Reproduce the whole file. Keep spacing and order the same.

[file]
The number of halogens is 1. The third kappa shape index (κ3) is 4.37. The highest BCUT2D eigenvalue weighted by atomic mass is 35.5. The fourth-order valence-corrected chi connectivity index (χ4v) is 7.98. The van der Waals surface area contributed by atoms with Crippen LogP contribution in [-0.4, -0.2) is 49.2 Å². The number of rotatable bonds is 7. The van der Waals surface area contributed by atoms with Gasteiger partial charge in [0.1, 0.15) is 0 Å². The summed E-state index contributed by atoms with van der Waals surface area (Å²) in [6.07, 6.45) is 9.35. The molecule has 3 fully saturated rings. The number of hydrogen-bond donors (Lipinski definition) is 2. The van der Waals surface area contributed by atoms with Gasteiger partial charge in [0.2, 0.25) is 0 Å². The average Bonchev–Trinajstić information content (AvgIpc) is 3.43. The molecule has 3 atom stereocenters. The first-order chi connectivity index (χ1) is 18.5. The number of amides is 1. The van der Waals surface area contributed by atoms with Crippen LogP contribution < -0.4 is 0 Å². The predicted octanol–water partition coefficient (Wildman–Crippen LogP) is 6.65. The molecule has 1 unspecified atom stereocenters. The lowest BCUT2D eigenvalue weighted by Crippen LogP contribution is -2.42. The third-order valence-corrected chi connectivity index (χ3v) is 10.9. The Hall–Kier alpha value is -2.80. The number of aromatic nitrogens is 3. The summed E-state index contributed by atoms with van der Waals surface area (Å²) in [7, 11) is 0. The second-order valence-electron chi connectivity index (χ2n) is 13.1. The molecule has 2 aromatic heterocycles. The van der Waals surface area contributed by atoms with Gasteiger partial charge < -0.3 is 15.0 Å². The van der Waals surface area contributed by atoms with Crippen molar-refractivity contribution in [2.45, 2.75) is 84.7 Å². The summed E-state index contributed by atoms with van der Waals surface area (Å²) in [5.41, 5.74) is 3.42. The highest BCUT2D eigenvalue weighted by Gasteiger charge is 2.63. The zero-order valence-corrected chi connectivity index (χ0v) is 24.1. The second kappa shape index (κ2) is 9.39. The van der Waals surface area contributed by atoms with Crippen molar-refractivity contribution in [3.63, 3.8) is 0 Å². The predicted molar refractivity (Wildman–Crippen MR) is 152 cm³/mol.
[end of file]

The number of halogens is 1. The third kappa shape index (κ3) is 4.37. The highest BCUT2D eigenvalue weighted by atomic mass is 35.5. The fourth-order valence-corrected chi connectivity index (χ4v) is 7.98. The van der Waals surface area contributed by atoms with Crippen LogP contribution in [-0.4, -0.2) is 49.2 Å². The number of rotatable bonds is 7. The van der Waals surface area contributed by atoms with Gasteiger partial charge in [0.1, 0.15) is 0 Å². The summed E-state index contributed by atoms with van der Waals surface area (Å²) in [6.07, 6.45) is 9.35. The molecule has 3 fully saturated rings. The number of hydrogen-bond donors (Lipinski definition) is 2. The van der Waals surface area contributed by atoms with Gasteiger partial charge in [0.2, 0.25) is 0 Å². The average Bonchev–Trinajstić information content (AvgIpc) is 3.43. The molecule has 3 atom stereocenters. The first-order chi connectivity index (χ1) is 18.5. The number of amides is 1. The van der Waals surface area contributed by atoms with Crippen LogP contribution < -0.4 is 0 Å². The predicted octanol–water partition coefficient (Wildman–Crippen LogP) is 6.65. The molecule has 1 unspecified atom stereocenters. The lowest BCUT2D eigenvalue weighted by Crippen LogP contribution is -2.42. The third-order valence-corrected chi connectivity index (χ3v) is 10.9. The Hall–Kier alpha value is -2.80. The number of aromatic nitrogens is 3. The summed E-state index contributed by atoms with van der Waals surface area (Å²) in [7, 11) is 0. The second-order valence-electron chi connectivity index (χ2n) is 13.1. The molecule has 2 aromatic heterocycles. The van der Waals surface area contributed by atoms with Gasteiger partial charge < -0.3 is 15.0 Å². The van der Waals surface area contributed by atoms with Crippen molar-refractivity contribution in [2.45, 2.75) is 84.7 Å². The summed E-state index contributed by atoms with van der Waals surface area (Å²) in [5.41, 5.74) is 3.42. The highest BCUT2D eigenvalue weighted by Gasteiger charge is 2.63. The zero-order valence-corrected chi connectivity index (χ0v) is 24.1. The second kappa shape index (κ2) is 9.39. The van der Waals surface area contributed by atoms with Crippen molar-refractivity contribution in [3.63, 3.8) is 0 Å². The predicted molar refractivity (Wildman–Crippen MR) is 152 cm³/mol.